Auto-making best left to Detroit

By Bob Huber: CNJ Columnist

We were barely out of bib overalls when my boyhood friend Smooth Heine joined me in celebrating our independence by assembling a motorized vehicle on a budget of $13.67, the total value of our lifetime savings and investment portfolio.

Actually, we were in the early stages of a primal urge to drive fast cars, wear white scarves and grow sideburns, convinced that eager girls would flock to us for rapid transportation, tender caresses and other colorful pastimes. It was an eighth-grade whim.

So we shooed chickens out of a Model T truck chassis on Smooth’s farm, foraged a gas motor from an old well pump and made seats out of cast-off wooden beer kegs from the local brewery. We also fashioned brake bands out of baling wire complete with a fail-safe, tsunami-proof emergency stop system, namely dragging our feet.

When we finally cranked the motor, smoke filled the cab like a high school restroom, but we didn’t care. We figured gentle zephyrs flowing over the open roof would whisk away any smoke and aromatic clues to former residents.

There was one little idiosyncrasy — the motor occasionally and for no apparent reason emitted a shattering KAH-VOOM! and a cloud of black goo would belch out the back. Cows on neighboring farms bawled mournfully and stood dry for two days, but no one was ever hit.

The final touch was a coat of red barn paint except for the fenders that were purple because we ran out of red. Over the radiator we fastened deer antlers painted green. We christened the car “Clarence,” and ventured forth on a test run.

Before we hit the trail, however, I called Belinda Golightly, the current love of my life, and she agreed to accompany us on Clarence’s maiden voyage, but only if I would provide her with a white scarf, too. “No problem,” I said. “You can have mine.” I figured my token gesture would keep her excited until I launched my torrid love-making technique.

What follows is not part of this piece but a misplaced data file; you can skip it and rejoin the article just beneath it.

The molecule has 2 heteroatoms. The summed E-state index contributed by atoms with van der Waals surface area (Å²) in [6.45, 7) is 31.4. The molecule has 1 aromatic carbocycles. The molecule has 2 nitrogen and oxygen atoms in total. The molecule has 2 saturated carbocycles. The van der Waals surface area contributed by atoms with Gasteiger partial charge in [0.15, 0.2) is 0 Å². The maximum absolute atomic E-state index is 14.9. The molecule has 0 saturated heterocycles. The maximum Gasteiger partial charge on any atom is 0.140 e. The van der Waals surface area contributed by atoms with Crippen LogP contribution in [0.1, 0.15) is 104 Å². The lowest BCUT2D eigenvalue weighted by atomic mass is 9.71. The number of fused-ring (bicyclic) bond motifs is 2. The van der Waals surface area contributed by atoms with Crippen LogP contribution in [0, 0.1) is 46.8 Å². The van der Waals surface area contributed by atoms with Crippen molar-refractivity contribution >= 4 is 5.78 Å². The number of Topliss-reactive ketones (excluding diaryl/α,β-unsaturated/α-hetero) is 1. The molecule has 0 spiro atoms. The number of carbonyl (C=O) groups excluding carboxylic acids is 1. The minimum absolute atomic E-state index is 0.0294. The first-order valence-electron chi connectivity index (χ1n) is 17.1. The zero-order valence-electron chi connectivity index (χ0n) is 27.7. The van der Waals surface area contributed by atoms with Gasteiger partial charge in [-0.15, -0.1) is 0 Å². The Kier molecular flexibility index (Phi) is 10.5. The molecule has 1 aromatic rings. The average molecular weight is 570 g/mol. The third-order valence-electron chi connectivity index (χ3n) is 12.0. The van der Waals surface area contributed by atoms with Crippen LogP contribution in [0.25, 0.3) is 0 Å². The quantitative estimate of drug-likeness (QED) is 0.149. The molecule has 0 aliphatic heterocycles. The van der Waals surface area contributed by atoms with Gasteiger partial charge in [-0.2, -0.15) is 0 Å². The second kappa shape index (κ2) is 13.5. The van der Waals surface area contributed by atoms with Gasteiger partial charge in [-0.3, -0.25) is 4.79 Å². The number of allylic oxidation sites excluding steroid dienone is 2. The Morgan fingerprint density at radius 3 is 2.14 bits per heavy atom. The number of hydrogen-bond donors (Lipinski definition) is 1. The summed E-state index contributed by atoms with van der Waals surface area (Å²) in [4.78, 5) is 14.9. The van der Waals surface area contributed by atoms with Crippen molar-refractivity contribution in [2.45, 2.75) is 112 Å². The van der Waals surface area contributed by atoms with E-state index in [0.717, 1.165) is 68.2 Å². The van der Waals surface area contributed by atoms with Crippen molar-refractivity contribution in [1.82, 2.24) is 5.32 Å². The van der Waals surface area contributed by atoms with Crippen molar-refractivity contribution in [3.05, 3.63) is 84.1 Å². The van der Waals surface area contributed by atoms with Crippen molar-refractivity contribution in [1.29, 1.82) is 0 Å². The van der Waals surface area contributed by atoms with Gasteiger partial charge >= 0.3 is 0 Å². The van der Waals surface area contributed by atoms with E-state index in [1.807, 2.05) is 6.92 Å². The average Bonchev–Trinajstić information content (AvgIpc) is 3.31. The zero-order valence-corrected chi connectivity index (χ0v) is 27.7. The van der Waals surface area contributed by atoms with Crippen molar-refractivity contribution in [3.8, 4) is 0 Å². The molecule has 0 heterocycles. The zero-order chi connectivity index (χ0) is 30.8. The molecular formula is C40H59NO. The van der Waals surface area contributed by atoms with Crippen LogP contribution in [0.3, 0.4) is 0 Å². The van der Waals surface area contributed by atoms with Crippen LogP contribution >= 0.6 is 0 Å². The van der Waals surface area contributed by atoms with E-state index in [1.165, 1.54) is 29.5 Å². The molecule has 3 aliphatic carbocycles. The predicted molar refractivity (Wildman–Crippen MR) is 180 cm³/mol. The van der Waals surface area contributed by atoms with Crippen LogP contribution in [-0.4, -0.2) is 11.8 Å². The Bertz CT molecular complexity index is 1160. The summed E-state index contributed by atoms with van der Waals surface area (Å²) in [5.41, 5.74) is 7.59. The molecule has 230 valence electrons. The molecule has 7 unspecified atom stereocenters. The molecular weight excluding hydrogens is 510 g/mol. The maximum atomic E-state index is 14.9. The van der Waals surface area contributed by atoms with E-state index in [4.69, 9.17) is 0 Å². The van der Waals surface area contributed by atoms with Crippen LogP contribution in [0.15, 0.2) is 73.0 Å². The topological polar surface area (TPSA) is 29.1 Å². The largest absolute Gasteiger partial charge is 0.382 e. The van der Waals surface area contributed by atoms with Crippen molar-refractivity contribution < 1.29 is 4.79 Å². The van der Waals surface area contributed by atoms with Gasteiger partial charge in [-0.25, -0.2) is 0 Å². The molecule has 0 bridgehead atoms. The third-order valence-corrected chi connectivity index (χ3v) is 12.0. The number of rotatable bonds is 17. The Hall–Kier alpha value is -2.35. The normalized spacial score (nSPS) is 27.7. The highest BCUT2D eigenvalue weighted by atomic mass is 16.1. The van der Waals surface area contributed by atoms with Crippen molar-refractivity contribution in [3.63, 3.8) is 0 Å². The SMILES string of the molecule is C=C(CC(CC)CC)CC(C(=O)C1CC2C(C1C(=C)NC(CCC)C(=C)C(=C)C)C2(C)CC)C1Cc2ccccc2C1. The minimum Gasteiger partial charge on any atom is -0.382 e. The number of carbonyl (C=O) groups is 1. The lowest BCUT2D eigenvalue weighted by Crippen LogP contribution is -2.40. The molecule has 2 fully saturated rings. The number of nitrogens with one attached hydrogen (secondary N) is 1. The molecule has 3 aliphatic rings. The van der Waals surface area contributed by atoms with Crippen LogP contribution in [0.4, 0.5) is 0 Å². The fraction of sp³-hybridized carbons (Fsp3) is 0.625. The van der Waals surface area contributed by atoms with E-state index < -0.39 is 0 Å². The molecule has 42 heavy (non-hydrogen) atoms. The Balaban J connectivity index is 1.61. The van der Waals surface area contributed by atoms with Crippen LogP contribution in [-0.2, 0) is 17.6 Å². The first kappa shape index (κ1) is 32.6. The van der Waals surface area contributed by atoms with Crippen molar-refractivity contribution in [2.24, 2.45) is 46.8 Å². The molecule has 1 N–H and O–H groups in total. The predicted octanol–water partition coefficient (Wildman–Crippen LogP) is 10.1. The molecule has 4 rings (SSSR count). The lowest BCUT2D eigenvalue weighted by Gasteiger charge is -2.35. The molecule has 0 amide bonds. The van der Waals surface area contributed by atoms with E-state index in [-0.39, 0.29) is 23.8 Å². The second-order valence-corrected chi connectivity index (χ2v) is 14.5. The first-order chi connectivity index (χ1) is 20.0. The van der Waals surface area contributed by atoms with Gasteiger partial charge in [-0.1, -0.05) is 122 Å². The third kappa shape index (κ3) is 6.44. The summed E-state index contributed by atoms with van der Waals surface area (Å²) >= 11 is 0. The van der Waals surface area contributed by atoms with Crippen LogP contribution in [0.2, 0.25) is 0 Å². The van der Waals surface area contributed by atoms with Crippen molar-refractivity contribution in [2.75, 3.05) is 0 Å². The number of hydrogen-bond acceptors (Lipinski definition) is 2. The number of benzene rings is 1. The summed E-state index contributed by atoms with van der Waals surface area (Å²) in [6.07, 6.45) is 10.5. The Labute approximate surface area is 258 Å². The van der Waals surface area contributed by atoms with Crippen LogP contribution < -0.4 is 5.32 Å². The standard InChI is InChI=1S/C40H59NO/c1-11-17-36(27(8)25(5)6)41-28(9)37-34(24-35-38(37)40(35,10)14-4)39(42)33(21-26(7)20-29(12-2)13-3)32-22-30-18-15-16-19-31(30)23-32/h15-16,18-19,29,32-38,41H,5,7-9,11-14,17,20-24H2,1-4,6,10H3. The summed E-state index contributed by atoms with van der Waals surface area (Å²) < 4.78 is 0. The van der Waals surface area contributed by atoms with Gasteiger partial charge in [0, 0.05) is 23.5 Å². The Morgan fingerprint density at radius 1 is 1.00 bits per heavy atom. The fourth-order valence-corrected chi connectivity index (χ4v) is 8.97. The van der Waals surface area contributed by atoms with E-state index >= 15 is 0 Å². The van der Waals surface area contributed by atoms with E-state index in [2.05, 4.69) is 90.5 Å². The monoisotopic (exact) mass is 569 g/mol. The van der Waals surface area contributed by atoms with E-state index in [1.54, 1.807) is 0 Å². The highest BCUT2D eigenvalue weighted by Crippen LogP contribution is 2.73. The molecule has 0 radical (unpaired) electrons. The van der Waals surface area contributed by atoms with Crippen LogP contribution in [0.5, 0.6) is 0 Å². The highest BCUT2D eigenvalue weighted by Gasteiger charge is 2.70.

But Belinda had a few shortcomings. First of all she lived on a mountain top with a winding gravel road and cliffs on two sides, and she also had a mundane concept of modern transportation, probably inherited. Both surfaced as I introduced her to Clarence.

She was so overwhelmed with the car’s appearance — the green antlers were the frosting on the cake — that she could only point to the road back down the mountain then at Clarence and mutter, “Ulp. Ulp.”

 Without going into lengthy narrative about our slapdash flight down the mountain and our pinball journey through town, bouncing off houses and tearing through fences and clotheslines at top speed, let me just say we didn’t waver from our jagged path until we ascended Graveyard Hill on the other side of town and stalled, having lost our purple fenders and our brakes en route. We also left a trail of goo splotches and pieces of our shoes for anyone seeking a historical record.

That’s when I seized the moment and slipped an arm around Belinda’s shoulders, causing her eyes to pop open and her back to shudder like a startled mule. With a single “ulp,” she flattened her ears and whapped me alongside the head.

I recovered from this sudden show of affection in time to see her kick off the door and stomp away, her white scarf flapping in the breeze.

Clarence never ran well after that. Belinda wasn’t real manageable either. It was obvious the world wasn’t prepared for such advanced automotive engineering.